Legal Terminology of Wills

Whilst you can write your own will, to ensure validity and reduce the prospect of your will being challenged, it is prudent to seek guidance from a professional. ABIS Limited will  ensure your will is legally valid, and properly structured.

Legally Binding Wills
A will must be signed by the testator (will maker) and be witnessed by at least two people.

Useful Terms

The person who makes a will is known as a ‘Testator’. Where a person dies without a will the estate is known as ‘Intestate’.

Executors are charged with carrying out the instructions and  wishes contained within the will. The Executor is usually identified within a will. And is a testator’s trusted choice of person(s), as a range of important responsibilities are required to be undertaken by the executor. These include ensuring that all assets within the will are accounted for and thereafter correctly dealt with as outlined in the will. The executor must also ensure that all debts and taxes are paid prior to the distribution of the estate.

The executor is legally responsible for carrying out the wishes of the deceased as specified in the will and also acting in the best interest of the deceased.

Where there is no will or no executor appointed within a will a court of law may appoint an executor.

A guardian is a person(s) appointed to legally look after a minor (person below the age of 18 years), or an adult(s) otherwise incapable of looking after one’s self. Both are otherwise known as ‘Wards’. Where the testator has children classified as minors at the time of writing a will, a guardian(s) is usually appointed.

Ideally the guardian is someone who has had a relationship with the minor(s), and is often a family member or close friend.

The guardian(s) becomes legally responsible for the care (health, educational, abode and general well being) and management of the assets that may be held in trust for the children. The guardianship is overseen by the court until the minor(s) attain the legal age of 18 years. Guardians are expected to act in the best interest of the child, and must not benefit at the expense of the guardianship. Guardians may  be required to present accounts periodically to the courts.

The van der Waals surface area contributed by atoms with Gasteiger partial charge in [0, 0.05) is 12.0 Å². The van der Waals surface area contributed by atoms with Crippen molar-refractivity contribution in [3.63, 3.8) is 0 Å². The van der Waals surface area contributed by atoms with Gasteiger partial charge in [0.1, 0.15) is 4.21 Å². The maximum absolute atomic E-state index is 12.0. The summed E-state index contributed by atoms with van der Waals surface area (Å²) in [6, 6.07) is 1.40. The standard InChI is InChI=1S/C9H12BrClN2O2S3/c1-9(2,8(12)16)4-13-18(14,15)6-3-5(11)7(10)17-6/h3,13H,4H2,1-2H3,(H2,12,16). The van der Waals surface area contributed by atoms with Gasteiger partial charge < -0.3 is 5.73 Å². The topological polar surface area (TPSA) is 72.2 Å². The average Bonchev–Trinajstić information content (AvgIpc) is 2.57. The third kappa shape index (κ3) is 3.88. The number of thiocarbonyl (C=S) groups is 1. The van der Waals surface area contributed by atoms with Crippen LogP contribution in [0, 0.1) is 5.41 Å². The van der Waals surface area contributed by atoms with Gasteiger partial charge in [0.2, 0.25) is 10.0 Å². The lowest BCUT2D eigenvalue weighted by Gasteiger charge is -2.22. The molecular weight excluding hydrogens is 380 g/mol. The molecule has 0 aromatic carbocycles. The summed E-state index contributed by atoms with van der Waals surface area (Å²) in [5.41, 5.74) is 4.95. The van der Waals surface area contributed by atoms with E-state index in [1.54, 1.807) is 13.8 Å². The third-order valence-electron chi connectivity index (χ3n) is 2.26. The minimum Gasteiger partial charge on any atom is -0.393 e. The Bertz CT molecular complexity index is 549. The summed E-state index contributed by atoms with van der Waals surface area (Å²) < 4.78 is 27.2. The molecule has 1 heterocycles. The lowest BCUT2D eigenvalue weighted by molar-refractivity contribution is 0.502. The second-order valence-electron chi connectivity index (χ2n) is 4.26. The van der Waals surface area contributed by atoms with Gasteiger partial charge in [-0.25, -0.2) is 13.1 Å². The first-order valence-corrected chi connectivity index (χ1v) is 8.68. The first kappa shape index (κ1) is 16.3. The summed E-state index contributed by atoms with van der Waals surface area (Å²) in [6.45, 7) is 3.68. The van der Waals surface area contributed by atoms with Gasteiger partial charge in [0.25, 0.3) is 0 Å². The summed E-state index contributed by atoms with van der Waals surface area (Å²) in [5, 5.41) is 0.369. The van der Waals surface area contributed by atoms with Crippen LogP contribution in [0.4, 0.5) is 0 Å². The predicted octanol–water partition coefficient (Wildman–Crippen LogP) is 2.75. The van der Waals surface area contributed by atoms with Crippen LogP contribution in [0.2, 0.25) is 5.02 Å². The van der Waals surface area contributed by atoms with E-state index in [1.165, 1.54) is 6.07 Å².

Where there is no will, or no guardian appointed in a will, a court of law can appoint a guardian to take care of wards of the court.

A trustee is appointed to hold in trust assets, responsibilities,  authority or other such position etc for the benefit of another person(s). A trustee may be an individual or a board of trustees may be established to manage assets held in a trust.

Trustees are responsible for acting and administering a trust with the best interest of the beneficiaries in mind, and making prudent decisions for the benefit of the trust.

Testamentary Trust
The testator may set up a ‘Testamentary Trust’ in a will to provide for and safe guard assets within the estate, which have been bequeathed to children who are minor(s) within the will.

The Testamentary Trustee is charged with preserving the assets held in trust, until such time as specified within the will. This is usually when the beneficiaries attain majority age, or other specified age. 

Last Will & Testament
The latest will that is written before death is defined as your ‘last’ will. The expression legally nullifies all other previous wills that may have been written before this last will before death.  A will outlines the desired distribution of your estate and whom you entrust with responsibilities after your death.

A Living Will
A living will outlines details of the treatment a person wishes to undergo or not undergo should they become incapacitated due to illness or injury, and are unable to give instructions at this time. The Living will gives explicit instructions on the type and extent of treatment a person wishes to have, it may also specify that the person wishes to have no prolonging of life treatment.

A living will is prepared when a person is of sound mind and capable of making such decisions. It is described as an ‘advance directive’.

Codicils & Altering Wills
A codicil modifies an existing will in writing. The codicil must reference the original last will & testament. Such amendments, additions or removals should be limited in significance, otherwise a new will should be written.

Codicils must be signed by the testator and witnessed, similarly to a will.

Probate is the process of legally establishing the authenticity of the will. The process confers authority on to the Executor of the will to administer the estate through the execution of the will. This includes mechanisms for the executor to settle the deceased taxes and debts.

Where a will has not been made (intestate) the process of probate establishes the legal heirs of the deceased. Probate in this case determines the estate, and thereafter how it is to be distributed amongst the legal heirs.

The primary function of probate is to transfer titles of the deceased property to legal heirs.

The process of probate is usually conducted by a lawyer, and is completed upon judicial certification. This process can be lengthy.

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